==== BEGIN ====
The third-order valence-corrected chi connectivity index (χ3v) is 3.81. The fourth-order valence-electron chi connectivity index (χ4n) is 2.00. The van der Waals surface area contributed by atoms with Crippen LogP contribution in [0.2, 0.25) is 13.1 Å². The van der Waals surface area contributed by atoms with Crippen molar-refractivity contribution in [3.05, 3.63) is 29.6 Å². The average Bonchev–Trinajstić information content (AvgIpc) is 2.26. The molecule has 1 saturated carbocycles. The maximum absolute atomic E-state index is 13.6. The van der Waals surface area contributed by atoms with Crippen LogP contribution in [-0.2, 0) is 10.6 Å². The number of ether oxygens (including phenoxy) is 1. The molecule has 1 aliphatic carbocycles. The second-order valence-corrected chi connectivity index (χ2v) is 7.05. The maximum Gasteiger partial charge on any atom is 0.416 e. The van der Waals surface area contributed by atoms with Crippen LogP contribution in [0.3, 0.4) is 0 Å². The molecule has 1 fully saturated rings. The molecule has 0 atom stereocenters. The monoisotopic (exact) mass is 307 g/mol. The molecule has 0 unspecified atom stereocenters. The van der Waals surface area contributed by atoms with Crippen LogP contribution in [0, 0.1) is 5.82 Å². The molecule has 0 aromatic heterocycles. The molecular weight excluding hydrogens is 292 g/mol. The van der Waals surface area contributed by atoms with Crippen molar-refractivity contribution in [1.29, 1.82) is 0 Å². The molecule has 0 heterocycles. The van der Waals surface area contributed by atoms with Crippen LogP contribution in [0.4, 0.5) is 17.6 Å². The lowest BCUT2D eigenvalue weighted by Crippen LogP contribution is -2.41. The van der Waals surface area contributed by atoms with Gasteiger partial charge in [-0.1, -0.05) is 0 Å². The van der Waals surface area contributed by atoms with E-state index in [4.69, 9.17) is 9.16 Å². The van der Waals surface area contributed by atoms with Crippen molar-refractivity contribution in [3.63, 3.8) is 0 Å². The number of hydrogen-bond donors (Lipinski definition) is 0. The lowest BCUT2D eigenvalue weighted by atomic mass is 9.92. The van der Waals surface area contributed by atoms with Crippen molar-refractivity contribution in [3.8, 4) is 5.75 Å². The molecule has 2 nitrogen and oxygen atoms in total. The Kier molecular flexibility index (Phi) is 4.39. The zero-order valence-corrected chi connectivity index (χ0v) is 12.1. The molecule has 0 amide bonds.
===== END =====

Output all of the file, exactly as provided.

The third-order valence-corrected chi connectivity index (χ3v) is 3.81. The fourth-order valence-electron chi connectivity index (χ4n) is 2.00. The van der Waals surface area contributed by atoms with Crippen LogP contribution in [0.2, 0.25) is 13.1 Å². The van der Waals surface area contributed by atoms with Crippen molar-refractivity contribution in [3.05, 3.63) is 29.6 Å². The average Bonchev–Trinajstić information content (AvgIpc) is 2.26. The molecule has 1 saturated carbocycles. The maximum absolute atomic E-state index is 13.6. The van der Waals surface area contributed by atoms with Crippen LogP contribution in [-0.2, 0) is 10.6 Å². The number of ether oxygens (including phenoxy) is 1. The molecule has 1 aliphatic carbocycles. The second-order valence-corrected chi connectivity index (χ2v) is 7.05. The maximum Gasteiger partial charge on any atom is 0.416 e. The van der Waals surface area contributed by atoms with Crippen LogP contribution in [0.3, 0.4) is 0 Å². The molecule has 1 fully saturated rings. The molecule has 0 atom stereocenters. The monoisotopic (exact) mass is 307 g/mol. The molecule has 0 unspecified atom stereocenters. The van der Waals surface area contributed by atoms with Crippen LogP contribution in [0, 0.1) is 5.82 Å². The molecule has 0 aromatic heterocycles. The molecular weight excluding hydrogens is 292 g/mol. The van der Waals surface area contributed by atoms with Crippen molar-refractivity contribution in [1.29, 1.82) is 0 Å². The molecule has 0 heterocycles. The van der Waals surface area contributed by atoms with Crippen LogP contribution in [0.4, 0.5) is 17.6 Å². The lowest BCUT2D eigenvalue weighted by Crippen LogP contribution is -2.41. The van der Waals surface area contributed by atoms with Gasteiger partial charge in [-0.1, -0.05) is 0 Å². The van der Waals surface area contributed by atoms with E-state index in [4.69, 9.17) is 9.16 Å². The van der Waals surface area contributed by atoms with Crippen molar-refractivity contribution in [3.63, 3.8) is 0 Å². The number of hydrogen-bond donors (Lipinski definition) is 0. The lowest BCUT2D eigenvalue weighted by atomic mass is 9.92. The van der Waals surface area contributed by atoms with Crippen molar-refractivity contribution in [3.8, 4) is 5.75 Å². The molecule has 2 nitrogen and oxygen atoms in total. The Kier molecular flexibility index (Phi) is 4.39. The zero-order valence-corrected chi connectivity index (χ0v) is 12.1. The molecule has 0 amide bonds.